When you plan to convert a classroom training program to eLearning, understand that a sudden shift from the normal can be frustrating. In a few cases, it can also lead to anger. One of the typical questions that learners and trainers alike might have at this stage is “Who made this decision to convert ILT to eLearning?”

A solution to handle this stage in the change management strategy to convert ILT to eLearning is to maximize communication and identify eLearning champions.

Managers, team leaders, trainers and SMEs can all become eLearning champions as they are capable of influencing learners. When eLearning champions adopt eLearning, they can influence others to do the same.

As mentioned earlier, communication is key in this stage. Involve stakeholders, eLearning champions, perhaps a pilot group of learners and communicate how converting from ILT to eLearning can:

  • Improve training (This helps learners as well as trainers)
  • Have an organizational impact (Highlight the drawback of not converting ILT to eLearning, stakeholders would definitely be interested in knowing)
  • Save money for the company

3. Spark Motivation to Beat Depression

This stage is characterized by a lack of energy to adopt new methods. In this case, eLearning is a new training methodology that needs to be adopted. A learner might think “I’m too busy and can’t deal with the additional responsibility of completing an online training program”.

An SME might think “Will my inputs be considered for an online training? E-learning just doesn’t make sense as this content requires explanation by an instructor.”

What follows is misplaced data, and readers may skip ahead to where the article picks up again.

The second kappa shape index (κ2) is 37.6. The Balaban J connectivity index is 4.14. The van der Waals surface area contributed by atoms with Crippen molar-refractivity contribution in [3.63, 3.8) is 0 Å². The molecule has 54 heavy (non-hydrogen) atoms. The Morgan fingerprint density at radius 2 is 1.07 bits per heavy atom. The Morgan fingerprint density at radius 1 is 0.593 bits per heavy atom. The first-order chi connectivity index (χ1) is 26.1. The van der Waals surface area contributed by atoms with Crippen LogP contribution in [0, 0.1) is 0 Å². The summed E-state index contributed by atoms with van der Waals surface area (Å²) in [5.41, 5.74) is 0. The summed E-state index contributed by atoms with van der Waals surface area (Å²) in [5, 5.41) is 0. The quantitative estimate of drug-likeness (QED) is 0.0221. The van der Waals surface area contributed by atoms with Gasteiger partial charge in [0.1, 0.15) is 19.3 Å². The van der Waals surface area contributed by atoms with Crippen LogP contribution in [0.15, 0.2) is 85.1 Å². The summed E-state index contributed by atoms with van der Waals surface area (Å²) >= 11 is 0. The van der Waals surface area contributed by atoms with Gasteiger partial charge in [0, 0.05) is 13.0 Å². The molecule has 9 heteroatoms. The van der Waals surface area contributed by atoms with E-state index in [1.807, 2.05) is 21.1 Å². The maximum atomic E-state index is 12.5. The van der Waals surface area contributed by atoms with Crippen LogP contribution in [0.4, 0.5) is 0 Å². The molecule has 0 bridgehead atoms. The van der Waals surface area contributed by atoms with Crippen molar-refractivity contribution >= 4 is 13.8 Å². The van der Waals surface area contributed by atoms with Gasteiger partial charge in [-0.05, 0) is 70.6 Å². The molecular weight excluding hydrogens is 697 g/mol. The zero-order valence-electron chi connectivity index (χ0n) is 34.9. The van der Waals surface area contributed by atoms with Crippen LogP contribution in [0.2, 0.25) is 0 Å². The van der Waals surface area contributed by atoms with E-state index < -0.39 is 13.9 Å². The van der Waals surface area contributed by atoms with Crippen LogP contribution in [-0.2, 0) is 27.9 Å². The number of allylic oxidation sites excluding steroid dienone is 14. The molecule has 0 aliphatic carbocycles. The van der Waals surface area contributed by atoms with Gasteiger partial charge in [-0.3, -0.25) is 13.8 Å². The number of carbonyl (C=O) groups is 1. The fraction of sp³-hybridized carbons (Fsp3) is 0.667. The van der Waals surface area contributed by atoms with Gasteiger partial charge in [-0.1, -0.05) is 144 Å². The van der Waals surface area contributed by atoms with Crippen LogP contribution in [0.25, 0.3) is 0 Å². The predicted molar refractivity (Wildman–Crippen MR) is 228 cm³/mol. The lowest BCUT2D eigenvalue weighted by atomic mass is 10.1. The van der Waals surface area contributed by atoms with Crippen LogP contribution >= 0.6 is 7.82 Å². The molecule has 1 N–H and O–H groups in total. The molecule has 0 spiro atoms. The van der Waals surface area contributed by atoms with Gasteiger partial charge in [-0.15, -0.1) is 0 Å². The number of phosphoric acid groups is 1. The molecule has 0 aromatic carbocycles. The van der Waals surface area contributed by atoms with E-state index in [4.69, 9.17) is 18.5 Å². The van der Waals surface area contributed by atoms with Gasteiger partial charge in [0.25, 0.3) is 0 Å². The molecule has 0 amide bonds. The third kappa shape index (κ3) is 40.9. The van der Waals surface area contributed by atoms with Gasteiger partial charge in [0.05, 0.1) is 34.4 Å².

This stage can also include bargaining, where a trainer or learner might think “Why can’t we just stick to classroom training?”

Spark motivation to handle this stage in the change management strategy. Explain to trainers as to how their role changes from a sage on the stage (in classroom training) to a guide on the side (in eLearning). It is also essential to understand that not all training programs qualify for conversion from ILT to eLearning.

While designing an eLearning course, trainers can give their inputs on the content. For instance:

  • Simple content that’s self-explanatory can be covered in the eLearning course
  • Complex content that requires demonstration by instructors needs to be covered in the classroom

This can help you take a decision on whether to convert the entire curriculum to eLearning, or if you might need to opt for a blended learning program.

When you are converting ILT to eLearning, do not expect learners to complete the training outside their normal work hours. This will turn them away from eLearning. Instead, ask them to set aside time during work hours to complete training. Motivate learners by pointing out that:

  • With eLearning, they are in control of the learning process (Learners are free to decide the time they want to spend on completing the training)
  • They have the flexibility to complete training even when they are outside the workplace.